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Photography by Aaron Bengochea

Signing a lease is the reality TV equivalent of receiving the final rose: It’s a big commitment even though it’s probably only temporary. Not unlike speed dating, apartment hunting requires thinking on your toes, or in The Bachelor terms, being vulnerable. To get to know a home on the fly, you’ll have to do a little extra digging on the spot.

To help you navigate your next move, we asked the pros about the inquiries people should make before they put a ring on it—er, sign on the dotted line. Here are 10 questions to ask your real-state agent when renting.

Photography by Aaron Bengochea

1. What utilities are included in the rent?

By now, you already know that you love the original hardwood floors and can learn to like the monthly cost, but don’t overlook the day-to-day luxuries of having hot water and a working stovetop. “The cost of utilities is often an unseen expense that is not noted while touring a potential rental,” says Sophie Harris, an agent at Warburg Realty.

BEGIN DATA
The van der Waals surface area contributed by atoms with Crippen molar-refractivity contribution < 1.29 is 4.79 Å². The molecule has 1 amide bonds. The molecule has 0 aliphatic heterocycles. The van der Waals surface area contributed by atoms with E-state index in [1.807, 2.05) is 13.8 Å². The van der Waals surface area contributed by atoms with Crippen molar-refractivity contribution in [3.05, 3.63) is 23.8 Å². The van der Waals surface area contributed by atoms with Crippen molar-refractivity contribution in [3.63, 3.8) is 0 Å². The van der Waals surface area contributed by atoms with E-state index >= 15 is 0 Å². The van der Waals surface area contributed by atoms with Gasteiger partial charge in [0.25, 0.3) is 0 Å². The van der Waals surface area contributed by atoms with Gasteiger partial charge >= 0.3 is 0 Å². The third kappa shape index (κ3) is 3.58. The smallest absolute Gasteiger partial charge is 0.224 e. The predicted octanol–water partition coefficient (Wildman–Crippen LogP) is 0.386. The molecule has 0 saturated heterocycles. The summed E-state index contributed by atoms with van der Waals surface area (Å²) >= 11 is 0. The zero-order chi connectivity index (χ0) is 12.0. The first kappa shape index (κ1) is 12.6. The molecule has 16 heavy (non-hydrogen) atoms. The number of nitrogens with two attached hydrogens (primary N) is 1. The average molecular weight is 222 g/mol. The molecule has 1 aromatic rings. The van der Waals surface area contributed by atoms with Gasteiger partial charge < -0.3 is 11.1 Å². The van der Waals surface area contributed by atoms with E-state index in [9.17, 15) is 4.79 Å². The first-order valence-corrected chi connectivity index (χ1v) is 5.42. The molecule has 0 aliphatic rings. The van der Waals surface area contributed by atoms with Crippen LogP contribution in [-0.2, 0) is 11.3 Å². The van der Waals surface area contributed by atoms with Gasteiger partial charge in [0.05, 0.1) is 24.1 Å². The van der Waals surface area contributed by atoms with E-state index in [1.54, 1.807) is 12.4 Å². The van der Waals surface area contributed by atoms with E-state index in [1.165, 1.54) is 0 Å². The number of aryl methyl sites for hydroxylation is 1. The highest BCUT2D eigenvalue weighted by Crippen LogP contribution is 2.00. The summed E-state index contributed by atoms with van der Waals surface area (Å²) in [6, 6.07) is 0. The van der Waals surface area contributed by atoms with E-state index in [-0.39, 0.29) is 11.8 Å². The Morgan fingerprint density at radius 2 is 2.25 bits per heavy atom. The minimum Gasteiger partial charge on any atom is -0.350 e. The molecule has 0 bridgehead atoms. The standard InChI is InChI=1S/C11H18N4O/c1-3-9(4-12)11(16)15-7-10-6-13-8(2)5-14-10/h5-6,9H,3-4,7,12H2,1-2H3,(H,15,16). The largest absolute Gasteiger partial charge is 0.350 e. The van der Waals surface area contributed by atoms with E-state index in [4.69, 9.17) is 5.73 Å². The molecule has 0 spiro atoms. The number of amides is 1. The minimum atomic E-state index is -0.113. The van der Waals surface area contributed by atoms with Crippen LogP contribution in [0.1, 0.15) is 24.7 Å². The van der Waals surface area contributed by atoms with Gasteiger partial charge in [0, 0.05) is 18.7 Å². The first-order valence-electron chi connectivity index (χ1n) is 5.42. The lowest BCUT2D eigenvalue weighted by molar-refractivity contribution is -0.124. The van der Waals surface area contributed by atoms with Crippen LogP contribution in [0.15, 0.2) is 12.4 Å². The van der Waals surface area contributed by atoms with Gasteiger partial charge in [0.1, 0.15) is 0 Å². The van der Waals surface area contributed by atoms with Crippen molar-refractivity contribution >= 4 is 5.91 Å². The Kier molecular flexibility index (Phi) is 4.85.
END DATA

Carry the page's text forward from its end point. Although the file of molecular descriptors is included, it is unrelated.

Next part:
“While it’s standard in Manhattan for landlords to include heat and hot water (and the tenant to pay electric and gas), many buildings still have unique policies,” says Mike Jeneralczuk, a realestate salesperson for REAL New York. “Some buildings wholesale their electric and have a flat fee, while others may indeed not include water.”

2. Will any repairs be made to the space prior to move-in?

So you notice that the handle on the bathroom door is a little finicky and one of the cabinets in the kitchen looks crooked. Ask the agent if those things can (or will) be changed, Angel Kou of the Agency notes. The answer might be no, but at least you’ll be prepared to live with the cosmetic woes or DIY down the road.

Tip: If there are updates you’re willing to make on your own, go to your landlord with a plan (read: mood board, material swatches, timeline, and estimated cost). If they see the value in your ideas, they might just give you the green light and, better yet, cover some of the expenses. Take it from rental renovator Keyanna Bowen: When she presents a design plan to her landlord, and he agrees to a budget, he either deducts the money from the rent or covers the majority of it up front.

Photography by Cody Guilfoyle

3. What is the ideal lease duration?